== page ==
Kiran Stacey Budget constraints knock UK green policies off track

David Cameron may regret saying he wanted the coalition to be the “greenest government ever”. Not because he didn’t mean it, but because as ministers strive to keep to the tough spending allowances granted by the Treasury, it is an aim that seems to be slipping further and further away.

The last week has seen a slew of announcements that appear to signal a retreat by the government from its green ideals. Firstly, we had the cut to solar subsidies in the form of the feed-in tariff.

Officials at the energy department claim the changes to the feed-in tariff are primarily aimed at redistributing the money away from large-scale solar farms and towards households and small businesses, rather than cutting it. But if this was the case, the amount of money that had been cut from large producers would surely have been recycled in the form of higher subsidies for smaller ones.

Instead, what happened is that an overall £30m was cut from the solar subsidy budget. And it is no coincidence that the Treasury has asked for savings of £40m from this budget by 2014-15.

Then on Tuesday, we had advance warning of two other moves in Wednesday’s Budget which will be viewed by environmentalists as regressive steps.

The first is the news that the green investment bank will not be able to borrow until 2015. Once again, this was a direct shoot-out between green and financial concerns, and once again, the financial won out. For while energy secretary Chris Huhne wanted the bank to start raising its own funds as soon as possible to put into green projects, the Treasury didn’t want the extra liabilities on its balance sheet.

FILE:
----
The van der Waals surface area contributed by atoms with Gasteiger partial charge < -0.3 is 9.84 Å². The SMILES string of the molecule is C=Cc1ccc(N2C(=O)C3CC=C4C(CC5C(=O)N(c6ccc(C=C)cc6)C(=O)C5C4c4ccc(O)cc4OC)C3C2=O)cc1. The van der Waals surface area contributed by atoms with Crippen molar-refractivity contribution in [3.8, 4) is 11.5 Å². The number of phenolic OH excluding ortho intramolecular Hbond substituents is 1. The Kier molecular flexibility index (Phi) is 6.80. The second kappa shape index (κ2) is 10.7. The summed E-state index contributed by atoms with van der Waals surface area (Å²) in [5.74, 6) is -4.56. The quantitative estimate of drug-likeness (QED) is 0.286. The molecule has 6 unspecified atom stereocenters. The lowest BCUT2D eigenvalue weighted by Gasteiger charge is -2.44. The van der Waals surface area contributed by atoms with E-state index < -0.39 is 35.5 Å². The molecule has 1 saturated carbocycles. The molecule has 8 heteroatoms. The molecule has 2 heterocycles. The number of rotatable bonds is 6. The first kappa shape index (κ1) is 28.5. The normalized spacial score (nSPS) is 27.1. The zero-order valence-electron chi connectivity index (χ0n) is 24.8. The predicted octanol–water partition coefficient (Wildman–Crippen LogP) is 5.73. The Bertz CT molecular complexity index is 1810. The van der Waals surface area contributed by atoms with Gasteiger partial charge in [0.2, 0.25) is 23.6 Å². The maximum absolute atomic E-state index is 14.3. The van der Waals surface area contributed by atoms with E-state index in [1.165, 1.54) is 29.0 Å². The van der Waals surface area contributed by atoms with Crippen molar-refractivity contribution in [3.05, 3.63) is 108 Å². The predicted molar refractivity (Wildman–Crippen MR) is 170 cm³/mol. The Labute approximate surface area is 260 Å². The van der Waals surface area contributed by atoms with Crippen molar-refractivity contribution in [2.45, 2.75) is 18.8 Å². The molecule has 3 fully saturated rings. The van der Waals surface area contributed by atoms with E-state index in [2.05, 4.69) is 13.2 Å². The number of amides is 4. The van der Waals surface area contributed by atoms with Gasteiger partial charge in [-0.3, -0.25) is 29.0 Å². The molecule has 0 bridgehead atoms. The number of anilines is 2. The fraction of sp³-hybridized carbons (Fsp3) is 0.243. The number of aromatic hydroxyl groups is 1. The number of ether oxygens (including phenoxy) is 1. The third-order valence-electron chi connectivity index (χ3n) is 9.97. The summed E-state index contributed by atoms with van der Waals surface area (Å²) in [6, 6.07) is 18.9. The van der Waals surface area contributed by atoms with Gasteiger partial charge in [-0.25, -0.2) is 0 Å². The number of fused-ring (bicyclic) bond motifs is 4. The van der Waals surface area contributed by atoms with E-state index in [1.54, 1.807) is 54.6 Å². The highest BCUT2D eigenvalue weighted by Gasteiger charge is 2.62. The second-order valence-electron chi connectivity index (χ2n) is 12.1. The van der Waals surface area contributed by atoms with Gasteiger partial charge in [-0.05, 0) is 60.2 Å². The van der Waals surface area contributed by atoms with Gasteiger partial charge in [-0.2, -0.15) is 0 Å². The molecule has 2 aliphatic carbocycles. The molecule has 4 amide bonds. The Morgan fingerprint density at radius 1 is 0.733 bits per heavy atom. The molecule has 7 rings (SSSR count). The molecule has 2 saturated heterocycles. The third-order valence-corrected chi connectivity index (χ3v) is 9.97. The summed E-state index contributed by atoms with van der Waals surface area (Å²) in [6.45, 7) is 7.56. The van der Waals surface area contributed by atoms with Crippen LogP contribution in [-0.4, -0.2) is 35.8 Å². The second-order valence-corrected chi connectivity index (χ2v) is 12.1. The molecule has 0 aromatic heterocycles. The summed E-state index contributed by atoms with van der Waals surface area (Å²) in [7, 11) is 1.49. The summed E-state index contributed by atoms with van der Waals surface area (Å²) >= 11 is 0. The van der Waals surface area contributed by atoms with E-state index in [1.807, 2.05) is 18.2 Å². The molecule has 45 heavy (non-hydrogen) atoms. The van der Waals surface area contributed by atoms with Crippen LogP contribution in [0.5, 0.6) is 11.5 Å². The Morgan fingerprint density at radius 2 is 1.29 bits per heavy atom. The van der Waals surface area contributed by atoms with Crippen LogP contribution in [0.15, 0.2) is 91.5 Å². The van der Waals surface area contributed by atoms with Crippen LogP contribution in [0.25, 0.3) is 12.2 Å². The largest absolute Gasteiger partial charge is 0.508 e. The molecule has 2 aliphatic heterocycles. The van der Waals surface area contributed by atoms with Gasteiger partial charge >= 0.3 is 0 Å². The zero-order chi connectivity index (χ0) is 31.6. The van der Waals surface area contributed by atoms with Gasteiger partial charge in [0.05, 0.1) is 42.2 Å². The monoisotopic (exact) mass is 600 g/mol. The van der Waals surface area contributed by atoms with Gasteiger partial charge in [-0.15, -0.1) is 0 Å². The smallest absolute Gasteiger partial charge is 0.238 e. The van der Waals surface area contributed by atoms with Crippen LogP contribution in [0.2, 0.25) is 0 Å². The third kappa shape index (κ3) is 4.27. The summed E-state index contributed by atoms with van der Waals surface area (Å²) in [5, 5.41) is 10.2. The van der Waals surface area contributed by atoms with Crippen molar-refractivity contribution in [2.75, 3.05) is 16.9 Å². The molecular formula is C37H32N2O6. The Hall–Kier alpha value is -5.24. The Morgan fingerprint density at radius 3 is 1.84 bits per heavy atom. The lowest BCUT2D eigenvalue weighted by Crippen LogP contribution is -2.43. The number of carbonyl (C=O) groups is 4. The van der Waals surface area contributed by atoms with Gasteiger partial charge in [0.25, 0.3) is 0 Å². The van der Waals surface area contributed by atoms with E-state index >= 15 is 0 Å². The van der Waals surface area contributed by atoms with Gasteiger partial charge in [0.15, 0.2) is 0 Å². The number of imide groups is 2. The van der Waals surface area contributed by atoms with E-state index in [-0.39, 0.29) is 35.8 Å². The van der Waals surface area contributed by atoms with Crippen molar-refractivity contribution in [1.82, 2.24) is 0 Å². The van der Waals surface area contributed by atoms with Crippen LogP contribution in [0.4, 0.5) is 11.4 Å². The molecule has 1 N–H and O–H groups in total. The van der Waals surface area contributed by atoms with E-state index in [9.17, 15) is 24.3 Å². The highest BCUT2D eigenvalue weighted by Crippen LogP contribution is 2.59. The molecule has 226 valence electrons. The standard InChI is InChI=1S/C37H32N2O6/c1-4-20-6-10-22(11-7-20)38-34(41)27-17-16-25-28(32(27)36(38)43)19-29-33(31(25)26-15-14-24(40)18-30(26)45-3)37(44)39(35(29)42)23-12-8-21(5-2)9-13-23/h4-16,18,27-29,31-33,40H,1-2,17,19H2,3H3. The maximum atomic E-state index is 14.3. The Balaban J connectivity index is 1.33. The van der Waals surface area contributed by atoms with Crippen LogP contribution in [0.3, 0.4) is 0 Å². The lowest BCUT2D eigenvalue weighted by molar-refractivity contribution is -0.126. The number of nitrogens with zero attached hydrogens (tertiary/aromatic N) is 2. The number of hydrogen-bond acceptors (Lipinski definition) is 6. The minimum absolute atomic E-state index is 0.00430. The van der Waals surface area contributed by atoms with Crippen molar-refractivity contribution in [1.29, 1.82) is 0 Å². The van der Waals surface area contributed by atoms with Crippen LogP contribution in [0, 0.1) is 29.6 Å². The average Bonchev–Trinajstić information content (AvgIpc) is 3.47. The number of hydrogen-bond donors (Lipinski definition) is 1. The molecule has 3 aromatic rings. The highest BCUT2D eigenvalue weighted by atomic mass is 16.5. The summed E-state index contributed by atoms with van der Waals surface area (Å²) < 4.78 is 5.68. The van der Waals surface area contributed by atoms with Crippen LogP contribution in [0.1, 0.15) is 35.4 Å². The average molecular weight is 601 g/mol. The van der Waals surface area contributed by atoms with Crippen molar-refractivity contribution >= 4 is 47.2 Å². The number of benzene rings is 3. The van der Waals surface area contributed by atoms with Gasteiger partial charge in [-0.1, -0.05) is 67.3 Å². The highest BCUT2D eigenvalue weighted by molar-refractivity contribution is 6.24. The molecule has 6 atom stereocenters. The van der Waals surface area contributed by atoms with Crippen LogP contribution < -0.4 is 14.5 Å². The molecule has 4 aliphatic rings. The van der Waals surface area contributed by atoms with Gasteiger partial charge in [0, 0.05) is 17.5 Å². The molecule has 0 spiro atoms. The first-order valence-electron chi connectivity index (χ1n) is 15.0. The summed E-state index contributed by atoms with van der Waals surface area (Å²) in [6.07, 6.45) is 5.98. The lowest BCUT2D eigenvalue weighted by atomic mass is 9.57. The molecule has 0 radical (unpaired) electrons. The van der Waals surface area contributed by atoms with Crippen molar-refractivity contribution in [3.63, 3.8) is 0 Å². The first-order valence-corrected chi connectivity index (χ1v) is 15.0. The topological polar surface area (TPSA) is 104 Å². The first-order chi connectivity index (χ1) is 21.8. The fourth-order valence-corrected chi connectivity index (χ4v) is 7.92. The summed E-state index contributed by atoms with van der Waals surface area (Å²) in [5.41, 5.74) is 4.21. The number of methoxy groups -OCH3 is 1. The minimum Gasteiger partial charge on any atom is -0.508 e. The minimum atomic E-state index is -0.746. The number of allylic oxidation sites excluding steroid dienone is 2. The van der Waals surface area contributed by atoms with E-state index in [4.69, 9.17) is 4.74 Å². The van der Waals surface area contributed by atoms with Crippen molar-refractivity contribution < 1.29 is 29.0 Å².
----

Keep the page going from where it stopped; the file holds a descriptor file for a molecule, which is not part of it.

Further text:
The second is that ministers have decided against raising a new levy on consumers to pay for carbon capture and storage. Instead, they hope to be able to fund the £3bn needed for three future projects from the additional revenue taken from the carbon floor price.

What is certain is that CCS needs government money to progress: Powerfuel’s entry into administration last year proved as much. What is much less certain is whether the carbon floor price will be enough to pay for it, especially since the actual level at which the price is to be set has not yet been decided.

Given these three policy decisions, it is little surprise that a new survey from Ernst & Young has found that only 13 per cent of UK-based corporates, financiers and cleantech companies believe the coalition will create an environment for cleantech success in 2011. This is down from 38 per cent towards the end of last year.

Green campaigners are worried. Jim Footner, head of the climate campaign at Greenpeace UK, argued that Cameron should intervene in this apparent battle between energy secretary Chris Huhne and the chancellor, George Osborne:

Only a last ditch intervention from David Cameron will be able to breathe new life into the government’s green agenda, which is currently being strangled by Treasury officials.

With clean energy programmes being axed rather than strengthened, you have to ask what it will take before ministers finally reign in their mandarins and seize the potential for clean energy and the bounty of jobs and investment that would come with it.

It’s short-sighted, but unsurprising, that green initiatives should fall by the wayside as the government rushes to balance its books. But every time it happens, the public will ask, “I thought this was meant to be the greenest government ever?”